Road trip! The woman known on Roxie’s World as Goose has spent her career studying the complex, intimate, generative relationship between Emily Dickinson and her sister-in-law Susan Huntington Dickinson. (See, for example, this co-edited collection of letters beloved by Sisters of Sappho everywhere.) So, when you need an English prof to supply some steamy historical context for a cool, queer, one-woman play that dramatizes Dickinson’s passion for the girl next door, Goose is the gal you call to be the scholar on your talk-back. The play, Emily & Sue: A Love Story in 5 Scenes and 4 Seizures, was written by Carolyn Gage and Merry Gangemi and ran for two nights at New York’s Fresh Fruit Festival. Karen Ball plays Dickinson as the fierce, even volcanic, poet who said of the woman who inspired and edited her, “With the exception of Shakespeare you have told me of more knowledge than any one living.” The 30-minute monologue, which is composed entirely out of lines from Dickinson’s poems and letters, pushes hard against the myths of Dickinson as a dotty, white-clad, virgin recluse. Ball wears black for the role, and her dancer’s clothes call attention to the strong corporeality of a sexy woman who dreams of spending “Wild Nights” moored in the port of her beloved’s body. Her voice is strong and commanding, even in expressing the pain and vulnerability Dickinson at times experienced in relation to Sue. The seizures in the play’s title refer to the claim in Lyndall Gordon’s Lives Like Loaded Guns: Emily Dickinson and Her Family’s Feuds that Dickinson may have suffered from epilepsy. The claim has been controversial in Dickinson studies. The play hedges its bets on this point by projecting the seizures as jumpy videos on a screen at the rear of the stage. The “seizures” thus come across as metaphors for moments of heightened or fractured consciousness, when the poet’s brain crackles with perception. (One such moment is captured in the photo above.)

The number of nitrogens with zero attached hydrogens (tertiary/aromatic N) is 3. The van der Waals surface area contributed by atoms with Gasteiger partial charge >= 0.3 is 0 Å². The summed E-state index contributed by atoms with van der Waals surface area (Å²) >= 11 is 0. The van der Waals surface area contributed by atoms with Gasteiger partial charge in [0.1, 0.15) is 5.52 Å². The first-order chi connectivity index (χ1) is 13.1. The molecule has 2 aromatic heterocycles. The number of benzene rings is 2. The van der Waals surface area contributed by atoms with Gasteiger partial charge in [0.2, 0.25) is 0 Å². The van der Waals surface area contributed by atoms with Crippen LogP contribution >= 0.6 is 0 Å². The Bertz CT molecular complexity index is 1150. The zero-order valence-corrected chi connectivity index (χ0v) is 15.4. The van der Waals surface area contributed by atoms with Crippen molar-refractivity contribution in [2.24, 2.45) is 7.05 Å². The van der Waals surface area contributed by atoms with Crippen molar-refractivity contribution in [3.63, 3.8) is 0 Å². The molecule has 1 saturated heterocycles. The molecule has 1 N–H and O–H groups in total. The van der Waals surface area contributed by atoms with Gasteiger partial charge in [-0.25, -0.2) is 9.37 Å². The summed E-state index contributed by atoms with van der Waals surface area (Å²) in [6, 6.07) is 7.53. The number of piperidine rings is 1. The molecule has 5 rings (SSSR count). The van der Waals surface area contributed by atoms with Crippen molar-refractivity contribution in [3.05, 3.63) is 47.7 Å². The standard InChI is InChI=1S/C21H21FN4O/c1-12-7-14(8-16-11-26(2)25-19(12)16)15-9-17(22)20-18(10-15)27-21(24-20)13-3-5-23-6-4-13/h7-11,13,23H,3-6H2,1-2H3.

The Dickinson striding and prowling the stage in Emily & Sue is the Dickinson brought into public consciousness by a line of painstaking biographical and textual scholarship focused on sex and gender that goes all the way back to Rebecca Patterson’s The Riddle of Emily Dickinson, published in 1951. It’s good to see that forceful, fascinating figure brought to life in a taut production that does justice to both the intensity and the complexity of a relationship that endured for close to forty years. If Emily & Sue comes to your neck of the woods, you should see it. It will banish the timid ghost of the gingerbread-bearing Belle of Amherst from your memory banks forever.
And remind you that, before she had a Laptop, The Madwoman perhaps made do with a quill pen for recording her dazzling, divine sense.